The Best Way to Make a Grocery List

make a perfect vegan grocery list

It's been about 3 years since I decided to adopt a vegan diet... and the road hasn't always been very pretty. 

Back in the dark days of me buying frozen veggie patties and blocks of tofu like my life depended on it, I obviously hadn't developed a good system for tackling the grocery store. I felt like I ate the same shitty ad-libbed meal rotation every week, and spent tons of money on fresh "organic" produce that ended up dying in my crisper drawers before I even got brave enough to try cooking it.

It was super frustrating, and I always wished I had been given some sort of blueprint for this whole "adults-cook-for-themselves" notion that I still can't fully accept. How, do you ask, did I get past this phase?

After having a conversation recently with a super cool young couple over lunch, I realized that most people aren't opposed to changing a few little habits here and there.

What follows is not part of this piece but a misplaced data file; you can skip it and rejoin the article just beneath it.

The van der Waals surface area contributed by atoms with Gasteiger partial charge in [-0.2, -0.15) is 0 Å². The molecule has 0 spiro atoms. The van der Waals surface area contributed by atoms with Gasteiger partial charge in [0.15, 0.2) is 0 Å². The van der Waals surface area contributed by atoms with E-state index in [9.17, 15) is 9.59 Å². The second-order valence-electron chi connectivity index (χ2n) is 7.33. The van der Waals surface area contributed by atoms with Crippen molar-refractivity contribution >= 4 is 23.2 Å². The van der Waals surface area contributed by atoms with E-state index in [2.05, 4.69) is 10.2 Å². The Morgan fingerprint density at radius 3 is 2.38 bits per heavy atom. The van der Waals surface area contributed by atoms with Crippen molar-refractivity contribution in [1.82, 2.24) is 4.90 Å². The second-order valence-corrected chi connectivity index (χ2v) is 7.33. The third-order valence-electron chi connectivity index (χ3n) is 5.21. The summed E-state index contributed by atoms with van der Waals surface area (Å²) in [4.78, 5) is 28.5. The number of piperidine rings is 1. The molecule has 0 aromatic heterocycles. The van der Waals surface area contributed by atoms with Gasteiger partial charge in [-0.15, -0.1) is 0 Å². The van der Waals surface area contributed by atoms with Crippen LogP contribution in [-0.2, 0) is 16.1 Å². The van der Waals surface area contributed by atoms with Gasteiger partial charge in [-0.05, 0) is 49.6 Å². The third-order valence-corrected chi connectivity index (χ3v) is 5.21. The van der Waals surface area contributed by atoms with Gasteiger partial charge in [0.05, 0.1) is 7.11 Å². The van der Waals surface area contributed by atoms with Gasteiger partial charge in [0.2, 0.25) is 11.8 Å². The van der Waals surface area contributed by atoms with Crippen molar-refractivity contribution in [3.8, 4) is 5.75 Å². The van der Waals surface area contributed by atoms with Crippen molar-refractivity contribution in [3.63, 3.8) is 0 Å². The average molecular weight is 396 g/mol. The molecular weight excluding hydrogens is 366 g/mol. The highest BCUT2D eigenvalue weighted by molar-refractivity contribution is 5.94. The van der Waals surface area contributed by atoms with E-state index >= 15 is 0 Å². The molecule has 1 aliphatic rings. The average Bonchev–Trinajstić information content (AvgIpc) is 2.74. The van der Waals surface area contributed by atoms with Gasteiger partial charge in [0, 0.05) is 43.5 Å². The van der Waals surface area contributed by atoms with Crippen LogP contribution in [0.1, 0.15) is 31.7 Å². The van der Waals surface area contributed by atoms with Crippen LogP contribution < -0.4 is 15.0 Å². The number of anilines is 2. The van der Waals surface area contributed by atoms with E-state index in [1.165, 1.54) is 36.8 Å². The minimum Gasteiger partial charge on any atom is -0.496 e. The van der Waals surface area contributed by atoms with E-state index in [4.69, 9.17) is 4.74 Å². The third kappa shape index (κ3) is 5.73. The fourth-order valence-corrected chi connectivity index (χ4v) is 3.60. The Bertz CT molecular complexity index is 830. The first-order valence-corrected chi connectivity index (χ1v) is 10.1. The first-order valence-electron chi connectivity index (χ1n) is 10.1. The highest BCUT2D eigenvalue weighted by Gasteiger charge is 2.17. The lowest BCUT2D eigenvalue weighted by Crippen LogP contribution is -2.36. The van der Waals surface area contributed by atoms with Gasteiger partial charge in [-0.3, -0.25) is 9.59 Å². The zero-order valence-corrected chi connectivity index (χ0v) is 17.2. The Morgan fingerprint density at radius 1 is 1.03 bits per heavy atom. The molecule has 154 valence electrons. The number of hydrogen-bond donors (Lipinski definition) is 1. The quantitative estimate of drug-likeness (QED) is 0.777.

When looking at the habits my husband and I have adopted over time, the one that definitely has the biggest impact on our budget and "flow" in the kitchen throughout the week is our dedication to a meal plan. (Click the link to get a free PDF of our example chart). 

Now, I know what used to come to (my) mind when I heard that phrase: something tedious, lacking inspiration, time-consuming, and unlikely to survive a new year's resolution. 

But in all honesty, the process that we began using to bring our grocery lists into fruition actually bubbled out of our quest for new and exciting dishes!

AND... I'm also in a ton of debt from graduate school student loans. So we're budgeting like crazy. Which means no more looking at the beautiful produce and throwing everything into the basket at will.

Must. Have. Self. Control.

Here's the process:

Click on the link above (or HERE if you're too lazy to scroll back up)  to get the chart that we use for our meal planning process. On average, it takes my husband and I about 1 hour on a weekend to get all of our meals and their ingredients written down/sorted for the week. Sprawl out your favorite cookbooks and grab a laptop for inspiration! In case you missed it, here is a great breakdown of our household vegan cookbooks by difficulty.